Senate: Chris Gerlach, David W. Hann (100%), Debbie J. Johnson, Michael J. Jungbauer, Amy T. Koch, Warren Limmer (100%), Julianne E. Ortmann, Ray Vandeveer.
House: Bruce Anderson, Michael Beard, Laura Brod, Mark Buesgens (100%) Matt Dean, Chris DeLaForest, Steve Drazkowski, Rob Eastlund, Tom Emmer, Sondra Erickson, Brad Finstad, Pat Garofalo, Tom Hackbarth (100%), Mary Liz Holberg, Joe Hoppe, Paul Kohls, Mark Olson (100%), Joyce Peppin, Marty Seifert, Ron Shimanski, Kurt Zellers. Honorable Mention: Bob Dettmer.
A â€œVictoryâ€ of Government Over the People
The 2008 legislative session ended with great fanfare and the legislators and the governor declared it a victory. But, from the perspective of LEA, it was a travesty. The legislature made pronouncements on how families should be organized, how their health should be managed, how the state should bail out loan failures, what children should be taught, how babies should be monitored, and why the DNA of everyone should be kept by the State. It was an assault on civil rights and liberties. It was a triumph of the state over its people, not a government of the people.
Legislation was enacted that ignored and circumvented established Constitutional checks and balances. By proposing specific taxes be made part of the Constitution, they evaded a veto by the governor. The new tax would provide a $200 million per year to newly appointed committees that would spend those funds on the arts and the environment. Legislation is increasingly directed at special interests, at the expense of taxpaying citizens. House File 1812, the Omnibus Budget Bill that got so heated it was dubbed the â€œwar of 1812,â€ made it through the legislature and was signed into law despite a challenge for violating the â€œsingle-subject rule.â€ The elites who expect money for their councils, their programs, their departments, and their corporations were the real winners. They got nearly everything they asked for in omnibus bills packed with enough pork to entice a majority vote. Individually, most of the items would not have passed on merit. The state budget increased 9.8% despite economic turmoil causing citizens to make personal budgetary cutbacks.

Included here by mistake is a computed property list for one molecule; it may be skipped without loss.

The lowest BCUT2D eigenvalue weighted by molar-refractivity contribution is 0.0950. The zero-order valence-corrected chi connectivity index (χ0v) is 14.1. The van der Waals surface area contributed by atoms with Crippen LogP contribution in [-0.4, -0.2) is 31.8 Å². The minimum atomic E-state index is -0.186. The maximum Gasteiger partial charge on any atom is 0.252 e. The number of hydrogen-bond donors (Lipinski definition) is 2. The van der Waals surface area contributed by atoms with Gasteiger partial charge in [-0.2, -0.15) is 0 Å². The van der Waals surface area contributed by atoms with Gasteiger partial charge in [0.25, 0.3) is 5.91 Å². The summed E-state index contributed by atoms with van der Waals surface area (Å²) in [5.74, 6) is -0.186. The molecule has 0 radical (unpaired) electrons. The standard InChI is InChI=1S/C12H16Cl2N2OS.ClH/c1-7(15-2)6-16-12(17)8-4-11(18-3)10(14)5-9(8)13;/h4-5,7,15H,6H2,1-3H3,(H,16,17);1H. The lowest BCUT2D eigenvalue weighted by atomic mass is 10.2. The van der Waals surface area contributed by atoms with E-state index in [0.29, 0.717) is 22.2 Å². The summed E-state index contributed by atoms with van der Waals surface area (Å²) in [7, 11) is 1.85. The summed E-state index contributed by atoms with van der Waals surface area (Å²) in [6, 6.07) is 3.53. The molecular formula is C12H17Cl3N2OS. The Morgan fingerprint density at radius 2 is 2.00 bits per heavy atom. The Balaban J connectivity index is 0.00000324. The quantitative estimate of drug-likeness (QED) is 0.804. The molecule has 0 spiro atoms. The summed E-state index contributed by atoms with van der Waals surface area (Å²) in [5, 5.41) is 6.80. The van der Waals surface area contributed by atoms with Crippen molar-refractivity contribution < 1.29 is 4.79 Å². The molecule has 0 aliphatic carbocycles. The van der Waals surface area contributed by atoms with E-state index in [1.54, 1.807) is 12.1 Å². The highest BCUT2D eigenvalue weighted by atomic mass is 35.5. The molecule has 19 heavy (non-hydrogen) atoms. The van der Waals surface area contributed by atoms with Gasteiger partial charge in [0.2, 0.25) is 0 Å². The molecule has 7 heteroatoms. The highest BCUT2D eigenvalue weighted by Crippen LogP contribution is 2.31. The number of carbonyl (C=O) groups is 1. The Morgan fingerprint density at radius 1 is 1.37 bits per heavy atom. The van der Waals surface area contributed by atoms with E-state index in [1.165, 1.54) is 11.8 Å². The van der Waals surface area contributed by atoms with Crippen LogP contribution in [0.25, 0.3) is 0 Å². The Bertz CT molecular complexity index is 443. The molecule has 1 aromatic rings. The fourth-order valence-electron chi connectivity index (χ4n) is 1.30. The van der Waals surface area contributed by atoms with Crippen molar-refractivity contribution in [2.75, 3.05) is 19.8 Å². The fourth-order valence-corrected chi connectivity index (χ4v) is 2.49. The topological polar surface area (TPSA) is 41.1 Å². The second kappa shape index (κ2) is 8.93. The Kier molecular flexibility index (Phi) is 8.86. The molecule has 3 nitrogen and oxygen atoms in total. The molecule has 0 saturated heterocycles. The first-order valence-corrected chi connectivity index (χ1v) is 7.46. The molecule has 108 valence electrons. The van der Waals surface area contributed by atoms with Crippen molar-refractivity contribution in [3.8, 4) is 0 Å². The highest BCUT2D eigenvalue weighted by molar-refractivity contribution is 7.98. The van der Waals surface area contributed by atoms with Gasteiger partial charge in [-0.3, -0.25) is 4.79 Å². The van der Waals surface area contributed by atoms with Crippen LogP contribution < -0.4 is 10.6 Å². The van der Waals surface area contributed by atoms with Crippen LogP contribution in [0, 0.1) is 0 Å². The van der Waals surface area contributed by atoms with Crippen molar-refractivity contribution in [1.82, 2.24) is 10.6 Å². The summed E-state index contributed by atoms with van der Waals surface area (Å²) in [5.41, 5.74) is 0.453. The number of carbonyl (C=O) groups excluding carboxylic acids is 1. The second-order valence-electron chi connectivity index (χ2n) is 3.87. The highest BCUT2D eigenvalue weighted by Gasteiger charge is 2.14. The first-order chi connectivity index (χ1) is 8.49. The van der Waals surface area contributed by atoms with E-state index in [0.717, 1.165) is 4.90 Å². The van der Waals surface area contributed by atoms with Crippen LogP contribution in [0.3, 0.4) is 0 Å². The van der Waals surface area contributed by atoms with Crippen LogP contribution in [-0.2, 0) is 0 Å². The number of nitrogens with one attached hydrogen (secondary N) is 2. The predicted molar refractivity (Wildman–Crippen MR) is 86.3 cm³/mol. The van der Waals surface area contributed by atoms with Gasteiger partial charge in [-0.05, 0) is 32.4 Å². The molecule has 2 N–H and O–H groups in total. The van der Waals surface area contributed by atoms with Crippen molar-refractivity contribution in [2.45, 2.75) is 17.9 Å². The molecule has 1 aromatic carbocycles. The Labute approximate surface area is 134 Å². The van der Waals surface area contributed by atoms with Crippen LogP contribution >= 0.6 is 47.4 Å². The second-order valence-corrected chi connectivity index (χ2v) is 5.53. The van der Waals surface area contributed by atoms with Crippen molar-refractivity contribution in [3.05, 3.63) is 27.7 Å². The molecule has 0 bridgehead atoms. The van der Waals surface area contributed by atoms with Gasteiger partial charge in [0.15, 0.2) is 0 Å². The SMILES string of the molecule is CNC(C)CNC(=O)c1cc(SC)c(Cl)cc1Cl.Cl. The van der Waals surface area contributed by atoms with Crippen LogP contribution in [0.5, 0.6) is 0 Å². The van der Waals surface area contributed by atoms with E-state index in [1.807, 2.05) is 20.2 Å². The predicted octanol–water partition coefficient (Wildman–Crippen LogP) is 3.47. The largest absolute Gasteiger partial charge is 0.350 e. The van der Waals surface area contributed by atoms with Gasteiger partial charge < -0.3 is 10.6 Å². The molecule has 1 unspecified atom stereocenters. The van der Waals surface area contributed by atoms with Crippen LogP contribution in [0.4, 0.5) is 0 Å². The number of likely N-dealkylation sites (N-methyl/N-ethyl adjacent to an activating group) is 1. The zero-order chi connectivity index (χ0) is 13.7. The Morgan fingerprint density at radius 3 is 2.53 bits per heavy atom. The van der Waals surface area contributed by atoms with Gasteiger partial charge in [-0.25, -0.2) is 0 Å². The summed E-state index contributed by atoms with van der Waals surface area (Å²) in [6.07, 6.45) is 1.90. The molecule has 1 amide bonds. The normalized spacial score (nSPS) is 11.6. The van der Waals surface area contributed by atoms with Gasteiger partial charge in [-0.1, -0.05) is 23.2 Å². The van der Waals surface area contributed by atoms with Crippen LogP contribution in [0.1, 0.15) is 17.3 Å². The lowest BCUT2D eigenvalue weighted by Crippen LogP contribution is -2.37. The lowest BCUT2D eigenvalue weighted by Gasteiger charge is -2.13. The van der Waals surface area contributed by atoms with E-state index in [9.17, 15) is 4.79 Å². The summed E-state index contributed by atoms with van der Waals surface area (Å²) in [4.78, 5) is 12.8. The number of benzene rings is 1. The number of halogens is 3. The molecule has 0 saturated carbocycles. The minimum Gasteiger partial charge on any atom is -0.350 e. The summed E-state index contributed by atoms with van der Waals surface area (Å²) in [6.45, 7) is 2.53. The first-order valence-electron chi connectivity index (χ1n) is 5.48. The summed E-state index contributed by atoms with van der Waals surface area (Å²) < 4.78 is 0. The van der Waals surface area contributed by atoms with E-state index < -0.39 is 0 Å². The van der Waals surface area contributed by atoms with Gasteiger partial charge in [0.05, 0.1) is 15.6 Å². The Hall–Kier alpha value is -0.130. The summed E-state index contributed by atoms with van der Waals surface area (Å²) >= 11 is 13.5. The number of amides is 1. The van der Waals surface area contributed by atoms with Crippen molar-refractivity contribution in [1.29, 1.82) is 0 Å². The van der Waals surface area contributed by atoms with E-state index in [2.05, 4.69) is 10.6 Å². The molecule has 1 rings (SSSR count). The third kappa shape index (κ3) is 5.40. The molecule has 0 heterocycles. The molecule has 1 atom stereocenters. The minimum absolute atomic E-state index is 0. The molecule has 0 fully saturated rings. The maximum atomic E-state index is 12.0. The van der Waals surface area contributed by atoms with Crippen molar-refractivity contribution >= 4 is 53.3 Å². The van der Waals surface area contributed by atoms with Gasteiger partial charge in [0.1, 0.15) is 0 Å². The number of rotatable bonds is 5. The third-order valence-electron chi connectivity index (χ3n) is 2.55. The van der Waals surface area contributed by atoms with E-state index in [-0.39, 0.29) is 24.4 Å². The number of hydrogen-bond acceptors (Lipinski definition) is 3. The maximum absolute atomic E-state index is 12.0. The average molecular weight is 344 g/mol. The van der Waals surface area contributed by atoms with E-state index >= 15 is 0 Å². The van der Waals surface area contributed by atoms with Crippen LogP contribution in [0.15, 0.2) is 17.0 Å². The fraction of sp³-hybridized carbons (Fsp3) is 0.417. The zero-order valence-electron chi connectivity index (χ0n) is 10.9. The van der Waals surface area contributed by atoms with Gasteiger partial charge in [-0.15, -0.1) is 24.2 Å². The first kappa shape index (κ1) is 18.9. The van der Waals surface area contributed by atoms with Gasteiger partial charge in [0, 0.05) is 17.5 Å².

The legislators ignored warnings of an expected two billion dollar shortfall in 2009. Rather than developing a strategy of spending cuts they compounded the problem by spending a billion dollar surplus on new programs. Additionally, the state borrowed money to buy more parkland when a surplus of parks exists, and purchased equipment with loans that go beyond its life expectancy. Because bond interest doubles the cost of purchases, bonds should only be used to pay for facilities that will generate enough use to cover the costs. Irresponsible borrowing places burdens on future generations. Another tax burden became entrenched in a bill that requires the state to cover half the of the operating deficits of any light rail lines. This not only bails out a financially unsound transportation system, but taxes people who have no use for light rail. This is a characteristic of a socialist regime, not a republic, and is not in keeping with the credo of LEA.
We thank the governor for vetoing 32 bills and using the line item veto in two others, which is the most vetoes for a single year. Despite the vetoes however, the governor and legislature were complicit in approving special-interest-laden bonding and budget bills, and imposing costly new energy policies, making the 2008 session one of the more wasteful sessions in Minnesota history.
Full Report: 2008 Report (520kb .pdf file)